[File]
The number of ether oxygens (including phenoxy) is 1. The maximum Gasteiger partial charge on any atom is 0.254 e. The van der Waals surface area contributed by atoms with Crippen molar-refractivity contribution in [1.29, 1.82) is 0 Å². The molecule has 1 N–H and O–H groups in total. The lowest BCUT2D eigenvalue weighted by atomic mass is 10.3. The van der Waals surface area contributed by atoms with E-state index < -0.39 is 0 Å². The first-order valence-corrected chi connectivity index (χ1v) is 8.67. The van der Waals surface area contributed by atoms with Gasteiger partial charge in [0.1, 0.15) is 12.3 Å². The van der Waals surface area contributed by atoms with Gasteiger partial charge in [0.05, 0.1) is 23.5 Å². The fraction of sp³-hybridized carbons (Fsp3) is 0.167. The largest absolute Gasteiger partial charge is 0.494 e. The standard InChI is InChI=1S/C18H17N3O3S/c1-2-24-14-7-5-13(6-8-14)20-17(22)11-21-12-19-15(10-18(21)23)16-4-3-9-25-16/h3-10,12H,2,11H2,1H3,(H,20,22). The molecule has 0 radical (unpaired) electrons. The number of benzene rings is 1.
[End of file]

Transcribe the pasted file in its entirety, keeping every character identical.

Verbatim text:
The number of ether oxygens (including phenoxy) is 1. The maximum Gasteiger partial charge on any atom is 0.254 e. The van der Waals surface area contributed by atoms with Crippen molar-refractivity contribution in [1.29, 1.82) is 0 Å². The molecule has 1 N–H and O–H groups in total. The lowest BCUT2D eigenvalue weighted by atomic mass is 10.3. The van der Waals surface area contributed by atoms with E-state index < -0.39 is 0 Å². The first-order valence-corrected chi connectivity index (χ1v) is 8.67. The van der Waals surface area contributed by atoms with Gasteiger partial charge in [0.1, 0.15) is 12.3 Å². The van der Waals surface area contributed by atoms with Gasteiger partial charge in [0.05, 0.1) is 23.5 Å². The fraction of sp³-hybridized carbons (Fsp3) is 0.167. The largest absolute Gasteiger partial charge is 0.494 e. The standard InChI is InChI=1S/C18H17N3O3S/c1-2-24-14-7-5-13(6-8-14)20-17(22)11-21-12-19-15(10-18(21)23)16-4-3-9-25-16/h3-10,12H,2,11H2,1H3,(H,20,22). The molecule has 0 radical (unpaired) electrons. The number of benzene rings is 1.